As I attempt to analyze the situation, it seems worthwhile to look at some of the actual numbers. According to a 2005 report by The New Politics Institute, the top 1000 political blogs (both conservative and progressive) generate approximately three million unique visitors each day...up from 500,000 over the prior two years. The increase is both significant and impressive but when these numbers are dispersed over the entire voting public, they offer some explanation for the observation that perceived Democratic voter enthusiasm hasn't translated into increased voter turnout.

A comparison might be helpful. In 2004, union membership in the United States was approximately 15.5 million. Of that number, one would be safe to conclude that a majority are Democrats. At the same time, they are typically more politically active than the average voter. Nonetheless, most political observers feel that unions have had a diminishing influence on elections. Given the relative numbers (union members vs. progressive blog readers), while the progressive blogosphere has garnered attention from the media, it remains to be seen what impact they can actually have on elections. What isn't available and might be helpful to the analysis is the percentage of visitors to progressive blogs that are also union members. Without knowing the actual make-up of blog readers it is difficult to conclude whether they are newly engaged voters or simply existing Democratic voters who have aligned with similar thinking Democrats to make up the bulk of the progressive blogosphere.

Actual election results have failed to demonstrate that the progressive blogosphere has actually been able to change the outcome or the turnout. The fact that they bring like minded individuals together and have been able to focus attention on specific elections across the country as well as raise funds for candidates identified as progressives has been notable yet perhaps insignificant. The voter data has simply not supported the notion that there is a palpable impact. For example, the Busby race attracted significant online attention and national support for her candidacy but while those who participated in the race from afar were engaged, it apparently didn't translate to the voters within the district. The same has been seen in other high profile races that have caught the attention of the progressive blogosphere.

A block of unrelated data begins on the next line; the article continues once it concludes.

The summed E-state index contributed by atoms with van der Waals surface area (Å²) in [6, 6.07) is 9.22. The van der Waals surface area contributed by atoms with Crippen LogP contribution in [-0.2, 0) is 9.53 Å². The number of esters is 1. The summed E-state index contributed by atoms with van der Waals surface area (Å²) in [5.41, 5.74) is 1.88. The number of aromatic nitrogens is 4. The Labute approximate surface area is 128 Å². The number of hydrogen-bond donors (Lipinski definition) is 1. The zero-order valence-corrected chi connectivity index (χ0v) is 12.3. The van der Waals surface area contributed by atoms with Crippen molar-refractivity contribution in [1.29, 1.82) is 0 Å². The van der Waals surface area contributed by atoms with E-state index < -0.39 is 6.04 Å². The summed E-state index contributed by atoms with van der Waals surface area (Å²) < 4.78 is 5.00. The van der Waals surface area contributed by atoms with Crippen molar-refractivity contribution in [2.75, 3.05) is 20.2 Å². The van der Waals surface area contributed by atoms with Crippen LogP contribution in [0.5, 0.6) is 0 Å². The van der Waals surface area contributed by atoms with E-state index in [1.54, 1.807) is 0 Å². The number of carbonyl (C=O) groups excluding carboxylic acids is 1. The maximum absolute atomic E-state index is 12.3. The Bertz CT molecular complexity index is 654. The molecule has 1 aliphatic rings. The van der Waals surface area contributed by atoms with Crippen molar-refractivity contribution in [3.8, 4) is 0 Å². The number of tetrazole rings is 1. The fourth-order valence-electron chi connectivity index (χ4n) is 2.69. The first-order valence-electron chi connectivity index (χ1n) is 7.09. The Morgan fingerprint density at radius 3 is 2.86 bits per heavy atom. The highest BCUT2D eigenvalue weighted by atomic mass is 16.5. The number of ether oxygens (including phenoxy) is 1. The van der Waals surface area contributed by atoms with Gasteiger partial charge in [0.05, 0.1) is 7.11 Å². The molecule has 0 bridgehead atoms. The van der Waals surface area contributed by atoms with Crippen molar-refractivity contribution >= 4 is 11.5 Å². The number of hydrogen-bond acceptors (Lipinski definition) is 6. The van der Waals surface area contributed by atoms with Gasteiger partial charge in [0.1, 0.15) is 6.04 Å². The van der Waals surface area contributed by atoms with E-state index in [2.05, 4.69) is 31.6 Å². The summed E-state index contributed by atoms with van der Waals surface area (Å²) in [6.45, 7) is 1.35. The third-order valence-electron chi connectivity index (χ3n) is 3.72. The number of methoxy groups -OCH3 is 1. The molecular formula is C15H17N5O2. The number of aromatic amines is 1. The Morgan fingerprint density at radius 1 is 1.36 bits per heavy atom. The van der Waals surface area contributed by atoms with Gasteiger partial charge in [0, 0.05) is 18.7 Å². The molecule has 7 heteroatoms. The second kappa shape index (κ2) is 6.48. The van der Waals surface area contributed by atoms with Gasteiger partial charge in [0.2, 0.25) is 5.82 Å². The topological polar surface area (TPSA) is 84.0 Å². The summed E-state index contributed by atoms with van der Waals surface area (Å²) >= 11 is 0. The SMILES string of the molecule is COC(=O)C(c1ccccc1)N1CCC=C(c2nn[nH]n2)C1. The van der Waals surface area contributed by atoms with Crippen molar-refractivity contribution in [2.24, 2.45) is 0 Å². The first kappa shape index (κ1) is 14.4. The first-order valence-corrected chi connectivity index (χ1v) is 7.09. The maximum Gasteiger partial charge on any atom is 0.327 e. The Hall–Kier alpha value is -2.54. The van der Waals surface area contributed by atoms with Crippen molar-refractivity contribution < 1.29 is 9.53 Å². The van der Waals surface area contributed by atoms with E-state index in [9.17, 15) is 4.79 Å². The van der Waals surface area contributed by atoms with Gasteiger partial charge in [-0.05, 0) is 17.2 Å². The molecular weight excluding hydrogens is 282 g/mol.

The Connecticut Democratic senate primary race between Lieberman and Lamont is the latest focus of the progressive blogosphere. Lamont, the progressive challenger, has done quite well in his efforts to unseat Joe Lieberman and has significantly narrowed the gap as the August primary approaches. The problem that I see is similar to the situation in Virginia whereby only three percent of voters turned out for the primary election. Given a similarly low voter turnout, Lamont may well be able to win the Democratic nomination but may be unable to win the November election. Polling shows that Lieberman would win the seat if he ran as an independent against Lamont and the Republican challenger.